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CD: Crotchet AmazonUK AmazonUS

Chant de L’Eglise De Rome: VI-VIII Centuries
Messe de la Vigile - Introit: Hodie Scietis [5.13]; Graduel: Hodie scietis [7.57]; Messe de minuit – Introit - Dominus dixit ad me [6.09]; Graduel- Tecum Principium [5.48]; Alleluia: Dominus dixit ad me [4.04]; Offertoire: Letentur celi et exultet terra [6.30]; Communion –In spledoribus venit in nomine sanctorum [4.13]; Messe de ‘l’aurore -  Introit: Lux fulgebit [3.04]; Graduel: Benedictus qui venit [5.08]; Messe du jour – Introit: Puer natus est nobis [5.41]; Kyrie eleison [ 6.47]; Alleluia: Dies sanctificatus [4.26]; Prologue de l’Evangile selon St Jean [ 7.22]; Communion: Viderunt omnes [6.24]
Ensemble Organum/Marcel Peres
rec. March 2008, Abbaye de Sylvanès -France
Experience Classicsonline

This is not the first time that the Ensemble Organum have tackled this repertoire. This disc takes a stride forward even further into the unknown. It presents a recording of the oldest extant manuscript of Roman Chant. This can be dated to c.1071. The booklet notes tell us that this is the fourth in the series. The first was issued in 1985. They are all Harmonia Mundi discs: HMC901218, HMC901382, HMC901604. There is also a disc, ‘Music for the Knights Templar of Jerusalem’ on Naïve Ambroisie 9997 which came out in 2007. All of this represents some of the oldest music surviving. But why this fascination and what is old Roman Chant and how is it different from Gregorian chant?
Not being too technical, I will quote from the most interesting accompanying booklet essay by Marcel Peres himself. “The chant of Rome seemed to be the best preserved musical monument of the Graeco-Latin culture which they (Charlemagne (742-814) and his priests) wanted to revive at all costs”. He goes on: “However it was necessary to adapt Roman liturgy to the new preoccupations of the ninth century … Gregorian chant, said to have been devised by Saint Gregory the Great (c.540-604) superseded the original ‘Roman’ chant which both in style and content dated back to early Christian times so that by the 13th Century it had practically died out.” Its last surviving outpost was, remarkably enough, in Avignon at the time of the papal schisms.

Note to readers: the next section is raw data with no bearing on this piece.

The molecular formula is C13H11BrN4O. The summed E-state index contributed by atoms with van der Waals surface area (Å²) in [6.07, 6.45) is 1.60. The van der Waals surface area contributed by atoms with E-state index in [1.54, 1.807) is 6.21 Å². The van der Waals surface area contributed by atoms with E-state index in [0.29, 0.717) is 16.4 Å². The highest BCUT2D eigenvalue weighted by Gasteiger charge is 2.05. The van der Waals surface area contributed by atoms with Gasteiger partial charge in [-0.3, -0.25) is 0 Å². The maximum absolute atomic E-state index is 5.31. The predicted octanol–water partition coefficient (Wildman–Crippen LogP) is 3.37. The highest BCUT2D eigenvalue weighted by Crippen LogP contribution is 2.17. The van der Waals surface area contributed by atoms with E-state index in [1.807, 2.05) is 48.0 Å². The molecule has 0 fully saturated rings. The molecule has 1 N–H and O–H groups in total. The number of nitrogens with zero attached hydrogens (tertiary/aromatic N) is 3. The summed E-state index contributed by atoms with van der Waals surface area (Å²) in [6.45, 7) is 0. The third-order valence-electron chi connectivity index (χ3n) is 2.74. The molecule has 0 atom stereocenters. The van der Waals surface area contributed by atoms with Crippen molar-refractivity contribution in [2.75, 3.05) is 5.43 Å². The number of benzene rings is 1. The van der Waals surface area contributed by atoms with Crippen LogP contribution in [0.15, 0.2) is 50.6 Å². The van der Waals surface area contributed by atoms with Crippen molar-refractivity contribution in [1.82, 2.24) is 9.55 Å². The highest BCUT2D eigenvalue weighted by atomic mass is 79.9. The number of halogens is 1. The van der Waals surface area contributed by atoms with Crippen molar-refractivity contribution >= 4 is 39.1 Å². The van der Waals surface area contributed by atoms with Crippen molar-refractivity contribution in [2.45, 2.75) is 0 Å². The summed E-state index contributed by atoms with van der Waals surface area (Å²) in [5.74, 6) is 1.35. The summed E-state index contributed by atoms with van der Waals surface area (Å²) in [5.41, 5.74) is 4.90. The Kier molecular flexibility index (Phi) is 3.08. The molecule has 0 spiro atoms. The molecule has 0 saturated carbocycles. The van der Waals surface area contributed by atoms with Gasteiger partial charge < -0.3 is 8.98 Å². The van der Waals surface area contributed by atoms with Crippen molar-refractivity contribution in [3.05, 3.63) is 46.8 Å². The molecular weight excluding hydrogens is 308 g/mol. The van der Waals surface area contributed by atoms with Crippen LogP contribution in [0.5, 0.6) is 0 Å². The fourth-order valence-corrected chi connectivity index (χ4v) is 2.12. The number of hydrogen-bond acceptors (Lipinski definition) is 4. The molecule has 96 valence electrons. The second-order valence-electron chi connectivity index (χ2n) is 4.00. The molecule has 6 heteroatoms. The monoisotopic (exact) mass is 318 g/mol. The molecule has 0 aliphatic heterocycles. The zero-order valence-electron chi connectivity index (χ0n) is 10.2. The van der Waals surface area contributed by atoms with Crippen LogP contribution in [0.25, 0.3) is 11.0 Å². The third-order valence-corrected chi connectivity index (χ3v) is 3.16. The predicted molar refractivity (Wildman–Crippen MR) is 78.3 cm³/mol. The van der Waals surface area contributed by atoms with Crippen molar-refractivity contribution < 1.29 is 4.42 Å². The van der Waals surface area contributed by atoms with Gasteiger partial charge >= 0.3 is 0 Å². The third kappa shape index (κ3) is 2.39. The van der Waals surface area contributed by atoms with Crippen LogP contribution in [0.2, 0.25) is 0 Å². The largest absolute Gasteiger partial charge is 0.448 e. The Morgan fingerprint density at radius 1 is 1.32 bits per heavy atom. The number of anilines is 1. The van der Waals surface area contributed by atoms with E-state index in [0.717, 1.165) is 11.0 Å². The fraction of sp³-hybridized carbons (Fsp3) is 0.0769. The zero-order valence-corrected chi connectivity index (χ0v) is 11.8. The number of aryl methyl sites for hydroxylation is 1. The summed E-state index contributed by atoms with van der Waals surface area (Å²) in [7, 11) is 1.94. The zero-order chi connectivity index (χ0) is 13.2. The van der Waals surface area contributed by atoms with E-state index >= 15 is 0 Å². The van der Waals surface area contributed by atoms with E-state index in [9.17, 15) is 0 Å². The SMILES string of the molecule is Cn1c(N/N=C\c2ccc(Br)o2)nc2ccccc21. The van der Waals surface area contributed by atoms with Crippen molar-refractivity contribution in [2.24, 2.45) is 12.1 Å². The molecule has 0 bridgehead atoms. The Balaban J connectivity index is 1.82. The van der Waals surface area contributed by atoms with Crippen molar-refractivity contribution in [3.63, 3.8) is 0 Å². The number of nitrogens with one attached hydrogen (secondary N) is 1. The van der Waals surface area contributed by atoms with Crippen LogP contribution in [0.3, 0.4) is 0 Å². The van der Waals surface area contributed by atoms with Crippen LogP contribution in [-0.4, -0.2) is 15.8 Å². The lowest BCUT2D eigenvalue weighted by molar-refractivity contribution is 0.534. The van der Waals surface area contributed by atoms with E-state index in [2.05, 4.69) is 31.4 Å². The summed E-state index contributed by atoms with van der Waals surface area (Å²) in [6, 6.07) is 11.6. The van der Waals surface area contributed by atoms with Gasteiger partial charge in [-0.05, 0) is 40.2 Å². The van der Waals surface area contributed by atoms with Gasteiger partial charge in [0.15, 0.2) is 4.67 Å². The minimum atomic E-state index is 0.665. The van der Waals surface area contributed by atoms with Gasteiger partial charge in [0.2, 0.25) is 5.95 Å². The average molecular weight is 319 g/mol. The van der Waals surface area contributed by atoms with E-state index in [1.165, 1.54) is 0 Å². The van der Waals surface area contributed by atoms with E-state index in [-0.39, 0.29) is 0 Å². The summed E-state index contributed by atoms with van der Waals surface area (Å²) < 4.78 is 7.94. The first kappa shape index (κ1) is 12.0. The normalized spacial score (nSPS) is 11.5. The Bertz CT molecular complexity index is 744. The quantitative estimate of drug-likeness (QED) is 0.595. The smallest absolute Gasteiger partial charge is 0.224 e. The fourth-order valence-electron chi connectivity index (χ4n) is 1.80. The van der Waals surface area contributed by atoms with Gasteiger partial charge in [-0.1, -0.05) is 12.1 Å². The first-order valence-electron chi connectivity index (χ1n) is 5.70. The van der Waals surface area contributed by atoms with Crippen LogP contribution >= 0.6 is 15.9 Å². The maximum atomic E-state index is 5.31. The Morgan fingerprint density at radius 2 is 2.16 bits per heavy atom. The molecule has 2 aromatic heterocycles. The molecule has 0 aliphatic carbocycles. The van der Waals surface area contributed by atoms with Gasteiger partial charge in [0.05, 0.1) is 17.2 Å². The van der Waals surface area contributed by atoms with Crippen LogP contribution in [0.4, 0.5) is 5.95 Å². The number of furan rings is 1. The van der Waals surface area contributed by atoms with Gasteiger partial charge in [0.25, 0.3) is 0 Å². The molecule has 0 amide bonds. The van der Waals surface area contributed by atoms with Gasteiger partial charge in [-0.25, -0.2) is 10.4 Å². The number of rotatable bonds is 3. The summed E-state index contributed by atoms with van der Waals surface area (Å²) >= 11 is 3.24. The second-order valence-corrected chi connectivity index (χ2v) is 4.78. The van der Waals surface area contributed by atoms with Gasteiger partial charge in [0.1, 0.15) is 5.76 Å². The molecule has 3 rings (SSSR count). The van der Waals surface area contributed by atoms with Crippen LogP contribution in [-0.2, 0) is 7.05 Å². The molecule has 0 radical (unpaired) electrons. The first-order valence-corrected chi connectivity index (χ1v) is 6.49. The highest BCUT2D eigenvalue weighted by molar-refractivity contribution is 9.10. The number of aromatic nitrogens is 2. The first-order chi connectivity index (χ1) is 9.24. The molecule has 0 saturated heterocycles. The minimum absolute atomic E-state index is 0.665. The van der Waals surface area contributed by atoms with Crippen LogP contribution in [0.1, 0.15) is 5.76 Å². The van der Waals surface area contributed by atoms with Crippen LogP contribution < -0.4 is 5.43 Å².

The disc has been planned as follows. The occasion is Christmas Eve moving into Christmas Day beginning with ‘Messe de la Vigile’ represented by an Introit and a Gradual. This leads into the midnight service: the ‘Messe de minuit’. The third section, ‘Messe de l’aurore’ (sunrise) is also represented by just an Introit and Graduel. The following ‘Messe du jour’ has five sections including a troped Kyrie then a chanting of the opening of St. John’s gospel in Orthodox style by Lycourgos Angelopoulos and finally the ‘Viderunt Omnes’.
Two pages in the booklet show, in reproduction, some manuscript pages where the squiggles over the words, actually called neumes are clearly visible. How they are interpreted to produce a modern performance is a convoluted subject which I will not go into here. I should also add that full text and translations into both French and English are clearly given.
With the Ensemble Organum you get a very special sound which will not necessarily appeal to everyone. Their interpretation is based on often very deep drones which rarely alter during a text. Their vocal style is modelled on that which can be heard, even to this day, in the Greek or Russian Orthodox churches. Often a syllable may take some considerable time to complete being florid and ornamental. It is delivered in what we might call a nasal tone. Ensemble Organum was not always quite like this. Although Lycourgos Angelopoulos has been with them right from the start, he is Greek and has, since 1977 run the Greek Byzantine Choir. Peres also used to employ the French singers Josep Benet, Josep Cabre, François Fauché and others. These latter have since moved on to form or be part of their own ensembles. Indeed for his wonderful disc of Aquitanian Polyphony (1984) Peres also included the counter-tenor Gérard Lesne. The sound the ensemble now makes is more consistently Eastern European although amongst the singers is the American early music specialist Malcolm Bothwell. It’s significant that they now concentrate on this very ancient repertory.
There is a real sense of the building in this recording. The Abbaye de Sylvanès – it’s worth looking at its website - is a wonderfully restored Romanesque Cistercian Abbey now famed for its music festival and culture. It’s an ideal place for performers to soak in the atmosphere required for recording such ancient music.
Peres recommends that you turn off the electric lights and instead light a candle or two to simulate the best atmosphere. These discs of early chant are extraordinary and of historic as well as of musical significance. If you think that you would like to recreate in your sitting room the world of a thousand years ago in a land somewhere between Jerusalem and Athens - whilst discovering the mysterious by-ways of Karanic cantillation - then this disc is for you. Failing that, if early music is of interest at all then you need this very early period represented in your collection. This disc is a very good place to start.
Gary Higginson

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